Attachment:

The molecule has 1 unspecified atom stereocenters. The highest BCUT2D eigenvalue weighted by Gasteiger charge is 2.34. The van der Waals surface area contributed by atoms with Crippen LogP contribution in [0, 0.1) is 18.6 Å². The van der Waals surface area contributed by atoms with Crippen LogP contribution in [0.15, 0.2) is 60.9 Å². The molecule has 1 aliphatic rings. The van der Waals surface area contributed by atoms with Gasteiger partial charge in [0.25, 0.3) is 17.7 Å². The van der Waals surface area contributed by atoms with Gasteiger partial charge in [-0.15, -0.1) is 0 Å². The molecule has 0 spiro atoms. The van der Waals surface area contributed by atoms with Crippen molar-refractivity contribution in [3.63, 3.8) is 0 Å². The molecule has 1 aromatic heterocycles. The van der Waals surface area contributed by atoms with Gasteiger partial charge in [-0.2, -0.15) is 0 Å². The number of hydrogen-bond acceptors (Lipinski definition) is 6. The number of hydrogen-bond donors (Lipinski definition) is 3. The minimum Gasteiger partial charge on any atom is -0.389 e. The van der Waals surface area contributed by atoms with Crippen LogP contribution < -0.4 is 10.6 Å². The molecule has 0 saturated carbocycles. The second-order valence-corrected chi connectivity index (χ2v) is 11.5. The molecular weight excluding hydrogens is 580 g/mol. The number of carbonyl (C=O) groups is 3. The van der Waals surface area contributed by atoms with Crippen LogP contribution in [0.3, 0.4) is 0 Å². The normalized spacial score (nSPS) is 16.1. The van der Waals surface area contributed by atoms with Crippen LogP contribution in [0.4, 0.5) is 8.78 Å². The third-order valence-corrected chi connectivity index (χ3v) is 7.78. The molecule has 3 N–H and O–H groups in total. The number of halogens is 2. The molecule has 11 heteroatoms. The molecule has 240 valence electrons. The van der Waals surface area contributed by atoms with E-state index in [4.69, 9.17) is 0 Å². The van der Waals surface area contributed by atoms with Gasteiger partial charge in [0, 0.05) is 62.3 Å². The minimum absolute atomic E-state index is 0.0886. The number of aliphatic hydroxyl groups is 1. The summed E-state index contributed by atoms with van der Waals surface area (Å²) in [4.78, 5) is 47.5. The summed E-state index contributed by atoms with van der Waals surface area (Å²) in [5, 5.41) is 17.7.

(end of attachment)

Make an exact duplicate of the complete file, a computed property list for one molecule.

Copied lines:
The molecule has 1 unspecified atom stereocenters. The highest BCUT2D eigenvalue weighted by Gasteiger charge is 2.34. The van der Waals surface area contributed by atoms with Crippen LogP contribution in [0, 0.1) is 18.6 Å². The van der Waals surface area contributed by atoms with Crippen LogP contribution in [0.15, 0.2) is 60.9 Å². The molecule has 1 aliphatic rings. The van der Waals surface area contributed by atoms with Gasteiger partial charge in [0.25, 0.3) is 17.7 Å². The van der Waals surface area contributed by atoms with Gasteiger partial charge in [-0.15, -0.1) is 0 Å². The molecule has 0 spiro atoms. The van der Waals surface area contributed by atoms with Crippen molar-refractivity contribution in [3.63, 3.8) is 0 Å². The molecule has 1 aromatic heterocycles. The van der Waals surface area contributed by atoms with Gasteiger partial charge in [-0.2, -0.15) is 0 Å². The number of hydrogen-bond acceptors (Lipinski definition) is 6. The number of hydrogen-bond donors (Lipinski definition) is 3. The minimum Gasteiger partial charge on any atom is -0.389 e. The van der Waals surface area contributed by atoms with Crippen LogP contribution < -0.4 is 10.6 Å². The molecule has 0 saturated carbocycles. The second-order valence-corrected chi connectivity index (χ2v) is 11.5. The molecular weight excluding hydrogens is 580 g/mol. The number of carbonyl (C=O) groups is 3. The van der Waals surface area contributed by atoms with Crippen LogP contribution in [0.3, 0.4) is 0 Å². The normalized spacial score (nSPS) is 16.1. The van der Waals surface area contributed by atoms with Crippen LogP contribution in [0.4, 0.5) is 8.78 Å². The third-order valence-corrected chi connectivity index (χ3v) is 7.78. The molecule has 3 N–H and O–H groups in total. The number of halogens is 2. The molecule has 11 heteroatoms. The molecule has 240 valence electrons. The van der Waals surface area contributed by atoms with E-state index in [4.69, 9.17) is 0 Å². The van der Waals surface area contributed by atoms with Gasteiger partial charge in [0, 0.05) is 62.3 Å². The minimum absolute atomic E-state index is 0.0886. The number of aliphatic hydroxyl groups is 1. The summed E-state index contributed by atoms with van der Waals surface area (Å²) in [4.78, 5) is 47.5. The summed E-state index contributed by atoms with van der Waals surface area (Å²) in [5, 5.41) is 17.7.